These ambiguities, redundancies and deficiencies remind us of those which doctor Franz Kuhn attributes to a certain Chinese encyclopaedia entitled 'Celestial Empire of benevolent Knowledge'. In its remote pages it is written that the animals are divided into: (a) belonging to the emperor, (b) embalmed, (c) tame, (d) sucking pigs, (e) sirens, (f) fabulous, (g) stray dogs, (h) included in the present classification, (i) frenzied, (j) innumerable, (k) drawn with a very fine camelhair brush, (l) et cetera, (m) having just broken the water pitcher, (n) that from a long way off look like flies. (Trans. Lilia Graciela Vázquez)This passage from a fairly obscure Borges piece was made famous by its citation by Michel Foucault in The Order of Things, although its fame has now out-stripped those who heard of it that way. In some ways, it is the quintessential Borges passage -- the one sentence that best conveys his spirit. (That, of course, is a challenge: anyone got a better one?)
Anyway, in one of the games that make Making Light such a delightful blog to read, Jim McDonald, aping Borges, has now proposed the following classification of novels:
a) Those that are best-sellers, (b) those that were assigned to you in school, (c) those that you feel you have already read even though you have not, (d) classics, (e) those that are not read as the author intended, (f) those that many intend to read “some day,” (g) fantasy trilogies, (h) those that are otherwise not flawed, (i) those that were written on manual typewriters, (j) those that can be judged by their covers, (k) those that were padded by their designers during production to appear longer than they are, (l) those that are only called ‘novel’ by courtesy, (m) those that have been condensed by Readers Digest, (n) those that look well upon the shelf.The comments that follow are filled with additions, as well as some revisions and other ions. Check them out if you found the above at all amusing.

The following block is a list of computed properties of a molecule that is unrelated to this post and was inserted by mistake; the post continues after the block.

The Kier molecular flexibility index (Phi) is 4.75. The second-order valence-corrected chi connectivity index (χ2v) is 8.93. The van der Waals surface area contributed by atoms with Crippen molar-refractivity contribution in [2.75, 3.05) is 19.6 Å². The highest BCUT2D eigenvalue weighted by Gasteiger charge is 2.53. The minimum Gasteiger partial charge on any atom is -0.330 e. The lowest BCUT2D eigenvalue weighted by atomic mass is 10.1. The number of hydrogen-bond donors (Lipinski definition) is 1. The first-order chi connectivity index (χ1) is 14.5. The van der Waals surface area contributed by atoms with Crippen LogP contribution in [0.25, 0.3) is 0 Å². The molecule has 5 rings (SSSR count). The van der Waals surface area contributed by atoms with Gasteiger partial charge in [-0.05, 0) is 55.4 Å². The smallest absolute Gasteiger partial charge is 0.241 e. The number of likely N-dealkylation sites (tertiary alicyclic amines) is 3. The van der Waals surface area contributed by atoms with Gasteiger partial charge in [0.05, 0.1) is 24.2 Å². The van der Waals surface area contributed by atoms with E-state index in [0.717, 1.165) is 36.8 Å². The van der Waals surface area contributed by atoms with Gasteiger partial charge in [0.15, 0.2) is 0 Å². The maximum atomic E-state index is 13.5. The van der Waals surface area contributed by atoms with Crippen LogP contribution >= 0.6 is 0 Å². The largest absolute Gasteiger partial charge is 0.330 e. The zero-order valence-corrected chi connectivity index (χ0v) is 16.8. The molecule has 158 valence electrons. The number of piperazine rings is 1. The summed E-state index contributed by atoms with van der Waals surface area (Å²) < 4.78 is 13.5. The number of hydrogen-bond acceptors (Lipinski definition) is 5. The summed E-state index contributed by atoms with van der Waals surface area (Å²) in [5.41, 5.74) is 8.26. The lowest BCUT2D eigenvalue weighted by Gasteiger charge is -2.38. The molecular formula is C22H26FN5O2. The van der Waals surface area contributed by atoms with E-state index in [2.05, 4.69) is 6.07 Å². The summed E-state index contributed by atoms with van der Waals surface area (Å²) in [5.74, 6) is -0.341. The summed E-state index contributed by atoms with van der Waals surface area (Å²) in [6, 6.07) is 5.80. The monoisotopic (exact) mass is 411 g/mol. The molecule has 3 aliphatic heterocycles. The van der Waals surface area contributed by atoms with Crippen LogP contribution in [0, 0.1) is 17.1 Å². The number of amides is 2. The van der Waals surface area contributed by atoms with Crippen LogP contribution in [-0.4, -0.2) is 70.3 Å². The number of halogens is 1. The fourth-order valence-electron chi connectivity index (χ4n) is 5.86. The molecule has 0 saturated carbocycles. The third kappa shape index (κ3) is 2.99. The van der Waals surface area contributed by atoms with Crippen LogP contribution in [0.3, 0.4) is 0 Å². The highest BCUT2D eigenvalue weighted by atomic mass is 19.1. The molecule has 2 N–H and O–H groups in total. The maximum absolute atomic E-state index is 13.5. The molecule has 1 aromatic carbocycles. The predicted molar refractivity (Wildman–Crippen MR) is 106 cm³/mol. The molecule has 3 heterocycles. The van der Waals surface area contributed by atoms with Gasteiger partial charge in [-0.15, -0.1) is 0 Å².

(See also the list of types of novels from the first chapter of Italo Calvino's incomparable novel If on a Winter's Night a Traveler.)
Then, via comments in an earlier Making Light post, we have the following classification of people who site the Borges quote cited above:
Citers of John Wilkins are divided into: (a) government employees, (b) tenured faculty, (c) LIS graduates, (d) freshmen, (e) the transgendered, (f) Mac users, (g) laid-off dotcommers, (h) programmers who write recursive code, (i) those on their fourth espresso of the day, (j) webloggers, (k) those using XML with a valid DTD, (l) et cetera, and so on, und so weiter, (m) Microsoft users, (n) geeks.Currently I fall into (f), (j), (n) and arguably (l).
Any other Borges-on-Wilkins pastiches that my Noble Readers have noticed?
Update: While I'm on the subject of Borges's fabulous non-fiction (in both senses), let me link to this post of mine from a few months ago, which reprints, in its entirety, one of those fabulous non-fictions. If you haven't read the piece, do: it's simply amazingly wonderful.
* Yes, essay: at the very least, it's included in the Selected Non-Fictions volume, not the Collected Fictions volume. But in Borges, these categories always look like flies (from a long way off, anyway).